Notice the comma after the word “parts”. My transcription does not have that comma. A mistake. Well, yes, but it’s not my mistake (this time, yea, but I’ve written about one of my errors here). Below is a digital image of the copy that I was using to make my transcription, a copy that is labeled on the title page as part of the 70th thousandth printing.
Why do these two copies of the same book, one from the earliest printing and one from a printing made a month or two later (a guess, which may be revised after I check Parfait)? I imagine that the stereotype plates of the 2-volume edition were inadvertently knocked or dropped, and the comma after parts on right margin was lost. Because the line below has damage also to the letter “y”, we can surmise that the damage was accidental and not a deliberate editorial removal of the comma. I would briefly note that we presume the comma derives from Stowe’s manuscript because a comma also appears in the newspaper version (on which I believe the 2-volume edition was set, at least this part of the printing).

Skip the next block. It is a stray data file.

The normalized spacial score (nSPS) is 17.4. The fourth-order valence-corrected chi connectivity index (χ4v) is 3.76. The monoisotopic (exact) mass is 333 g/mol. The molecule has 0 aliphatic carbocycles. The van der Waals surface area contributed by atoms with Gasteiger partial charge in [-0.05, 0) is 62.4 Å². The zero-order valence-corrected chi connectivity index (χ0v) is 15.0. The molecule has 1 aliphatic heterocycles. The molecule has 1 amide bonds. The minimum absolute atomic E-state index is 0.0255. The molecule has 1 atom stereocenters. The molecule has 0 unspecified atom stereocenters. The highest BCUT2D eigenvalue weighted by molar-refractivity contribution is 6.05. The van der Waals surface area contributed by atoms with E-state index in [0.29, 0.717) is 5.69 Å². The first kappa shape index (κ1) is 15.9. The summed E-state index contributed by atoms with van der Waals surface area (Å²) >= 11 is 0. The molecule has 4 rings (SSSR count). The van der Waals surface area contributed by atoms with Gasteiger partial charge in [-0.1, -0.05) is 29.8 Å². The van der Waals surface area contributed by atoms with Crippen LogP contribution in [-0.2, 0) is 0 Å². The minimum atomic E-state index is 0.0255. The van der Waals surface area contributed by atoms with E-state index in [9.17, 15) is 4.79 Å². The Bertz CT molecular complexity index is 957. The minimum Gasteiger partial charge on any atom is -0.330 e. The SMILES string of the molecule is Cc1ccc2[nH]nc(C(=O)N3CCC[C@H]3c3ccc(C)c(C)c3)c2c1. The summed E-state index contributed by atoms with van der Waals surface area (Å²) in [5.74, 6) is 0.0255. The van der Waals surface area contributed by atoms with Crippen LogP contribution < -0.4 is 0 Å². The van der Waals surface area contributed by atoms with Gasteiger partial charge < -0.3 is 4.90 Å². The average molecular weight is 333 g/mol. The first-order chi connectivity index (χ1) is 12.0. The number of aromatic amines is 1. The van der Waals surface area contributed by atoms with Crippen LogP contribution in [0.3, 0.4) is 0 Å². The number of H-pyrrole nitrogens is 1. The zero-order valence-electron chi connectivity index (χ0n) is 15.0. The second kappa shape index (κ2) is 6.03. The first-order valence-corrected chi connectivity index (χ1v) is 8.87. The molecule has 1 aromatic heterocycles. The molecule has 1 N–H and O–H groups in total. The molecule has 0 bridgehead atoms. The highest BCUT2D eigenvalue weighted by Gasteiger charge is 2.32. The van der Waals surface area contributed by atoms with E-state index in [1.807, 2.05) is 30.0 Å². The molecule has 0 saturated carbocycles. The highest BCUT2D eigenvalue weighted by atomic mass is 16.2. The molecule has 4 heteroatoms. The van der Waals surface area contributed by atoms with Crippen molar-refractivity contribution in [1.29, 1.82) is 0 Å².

If this damage is insignificant, if this detail is simply a matter of the damage to a physical object through heavy use, why record a detail of printing history that will not affect reading. After all, most contemporary reprints claim to be set from the first edition. They are, but as we can see different copies of the first edition vary. The first printing–often used in reprints–does not include the corrections that Stowe made for the second printing. But in printing history this missing comma may have consequences. The publisher Jewett created two new settings of Uncle Tom’s Cabin in late 1852, an expensive illustrated edition and a cheap edition “for the Million”. You can probably tell from the leading and length of the type line that the illustrated edition is the top image, the cheap edition the bottom.